A Federal High Court sitting in Kano on Tuesday granted an order restraining Kano State Governor, Abdullahi Ganduje, and the State Public Complaints and Anti Corruption Commission from acting on the preliminary report on alleged misappropriation of N3.4 billion by the Kano Emirate Council.

The order followed a suit filed on June 7, by Muhammad Mannir-Sanusi, Dan Buran Kano, seeking an order to restrain Mr Ganduje, the Commission and the state Attorney General or their agents from acting on the preliminary report of the investigation.

Justice Obiara Egwuatu issued the restraining order and directed that the respondents be served through a publication in the Daily Trust newspaper and the Attorney General of the state.

He adjourned the case to June 28 for the hearing of the motion on notice.

The anti-corruption commission had on June 14, forwarded the preliminary report of the investigation in which it indicated the Kano Emirate Council, to the Secretary to the State Government for appropriate action by the state government.

Witness At Election Tribunal In Nigeria Says INEC didn’t conduct elections in parts of Kaduna

June 19, 2019 Agency Report

Kaduna State map used to illustrate the story.

Kaduna State map used to illustrate the story.

Thirteen witnesses on Tuesday told the Kaduna State Governorship Election Petition Tribunal, that the March 9 governorship elections did not hold in parts of Zaria Local Government Area of the state.

The witnesses, who testified on behalf of the petitioners, the Peoples Democratic Party (PDP) and its candidate, Isah Ashiru, also said even where the poll held, it was disrupted and marred by irregularities.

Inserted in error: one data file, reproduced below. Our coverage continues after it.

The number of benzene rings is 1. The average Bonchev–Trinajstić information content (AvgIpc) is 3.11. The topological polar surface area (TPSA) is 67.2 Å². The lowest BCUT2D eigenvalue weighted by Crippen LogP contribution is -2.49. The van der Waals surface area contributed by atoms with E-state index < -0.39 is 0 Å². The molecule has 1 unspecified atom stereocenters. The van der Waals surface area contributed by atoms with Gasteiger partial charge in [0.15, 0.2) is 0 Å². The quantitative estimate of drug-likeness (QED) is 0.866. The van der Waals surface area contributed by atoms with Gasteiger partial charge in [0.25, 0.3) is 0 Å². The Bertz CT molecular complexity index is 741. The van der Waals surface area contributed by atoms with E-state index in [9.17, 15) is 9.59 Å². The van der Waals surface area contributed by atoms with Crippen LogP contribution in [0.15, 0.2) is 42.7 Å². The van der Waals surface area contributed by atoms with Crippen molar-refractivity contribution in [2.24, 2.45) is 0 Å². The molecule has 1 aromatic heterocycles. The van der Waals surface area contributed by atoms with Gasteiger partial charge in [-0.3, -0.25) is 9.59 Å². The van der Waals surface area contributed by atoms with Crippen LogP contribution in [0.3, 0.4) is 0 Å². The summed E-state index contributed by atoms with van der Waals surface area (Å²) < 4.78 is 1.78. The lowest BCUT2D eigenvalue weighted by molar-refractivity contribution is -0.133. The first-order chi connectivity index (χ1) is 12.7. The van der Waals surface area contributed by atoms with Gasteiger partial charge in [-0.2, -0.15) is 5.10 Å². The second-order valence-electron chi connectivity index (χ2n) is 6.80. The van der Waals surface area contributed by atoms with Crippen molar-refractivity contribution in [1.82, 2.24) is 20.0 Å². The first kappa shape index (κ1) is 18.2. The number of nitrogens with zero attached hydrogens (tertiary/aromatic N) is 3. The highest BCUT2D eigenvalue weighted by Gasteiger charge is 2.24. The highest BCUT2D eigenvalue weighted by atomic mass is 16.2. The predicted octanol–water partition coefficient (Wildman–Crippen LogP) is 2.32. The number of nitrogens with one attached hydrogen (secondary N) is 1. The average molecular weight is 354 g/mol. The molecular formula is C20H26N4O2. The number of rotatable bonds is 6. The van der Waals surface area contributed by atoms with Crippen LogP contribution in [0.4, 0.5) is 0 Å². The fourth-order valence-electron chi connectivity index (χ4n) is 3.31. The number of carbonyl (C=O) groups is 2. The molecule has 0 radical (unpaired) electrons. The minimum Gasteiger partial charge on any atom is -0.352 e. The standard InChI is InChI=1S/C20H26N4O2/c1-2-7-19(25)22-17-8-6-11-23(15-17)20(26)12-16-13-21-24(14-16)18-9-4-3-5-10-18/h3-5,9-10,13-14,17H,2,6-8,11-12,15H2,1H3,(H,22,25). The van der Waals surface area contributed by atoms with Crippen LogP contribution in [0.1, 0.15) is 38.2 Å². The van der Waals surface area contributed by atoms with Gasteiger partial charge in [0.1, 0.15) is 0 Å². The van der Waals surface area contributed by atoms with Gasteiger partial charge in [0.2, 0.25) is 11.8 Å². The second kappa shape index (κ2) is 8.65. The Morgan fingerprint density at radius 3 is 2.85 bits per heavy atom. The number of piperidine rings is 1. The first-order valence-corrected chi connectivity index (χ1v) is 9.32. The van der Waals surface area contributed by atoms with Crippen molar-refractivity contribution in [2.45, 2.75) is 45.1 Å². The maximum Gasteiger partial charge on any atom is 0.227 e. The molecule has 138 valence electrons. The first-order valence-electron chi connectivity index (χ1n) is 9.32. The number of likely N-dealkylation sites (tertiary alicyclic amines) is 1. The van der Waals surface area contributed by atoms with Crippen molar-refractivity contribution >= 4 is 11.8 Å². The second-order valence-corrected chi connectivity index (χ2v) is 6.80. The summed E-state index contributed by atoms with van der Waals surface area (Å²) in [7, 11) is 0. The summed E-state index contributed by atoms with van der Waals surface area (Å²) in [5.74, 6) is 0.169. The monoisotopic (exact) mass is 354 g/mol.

The witnesses mostly from Kwarbai ward ‘A’ with 26 polling units said polls either did not take place or were not concluded in some of the polling units.

Muhammad Garba, the collation officer of Zaria LGA, had declared that the All Progressives Congress (APC) polled 111, 014 votes while the Peoples Democratic Party (PDP) had 35, 356 votes during the governorship election.

However, the PDP witnesses told the Tribunal that elections did not hold in some polling units, while results from some polling units where elections held were tempered with.

Yahaya Abubakar, a witness who said he served as agent to the PDP in polling units 014, Kwarbai A ward, told the Tribunal that “election did not take place in my polling unit, but surprisingly, I was later shown the result of the election purported to have emanated from INEC without the official stamp.”

Another witness, Ahmed Babajo, also an agent, said that elections did not take place at polling Unit 008, adding “I was surprised that INEC announced the result of an election that never took place.”

Mohammed Amfani, another witness from polling unit 032, also said “election did not hold in my polling unit, but INEC released a result from that same polling unit which had no stamp or signature on it.”

Also, Sadam Shehu of polling unit 001 said “as agent of my party, I can confirm elections did not hold in my polling Unit on March 9.

“Even the result from INEC didn’t have stamp of the presiding officer.”

Danjuma Garba, also a witness, said, “Election took place at 011 polling unit but the result from INEC certified copy did not reflect the true result.

“It was changed and given figures which did not reflect the outcome of the election.”

Another witness, Mohammed Dogara, also testified that election never held at 001 polling unit because INEC officials did not show up at that polling unit.

“But I later saw result from INEC that elections were held, but there was no stamp on the results sheet from INEC and the signature on the sheet is not mine too”.

Tukur Mustapha also told the Tribunal that there was no election at unit 006, “because the INEC officials did not bring any election materials at the polling unit.

“But INEC announced a result with my name written on the result sheet without a signature.”

On his part, AbdulRahman Lawal told the Tribunal that election was conducted in his polling unit 003 and that he was given a pink copy of the result with his name and signature on it as an agent.

He, however, said that he was later shown another result sheet emanating from INEC with different scores by the political parties.

Another witness, Bello Ubaidullah, who served as collation agent of the petitioners at Kwarbai ward A, said “there was no collation of results at the entire 26 polling units of the ward because the election was disrupted by security agents.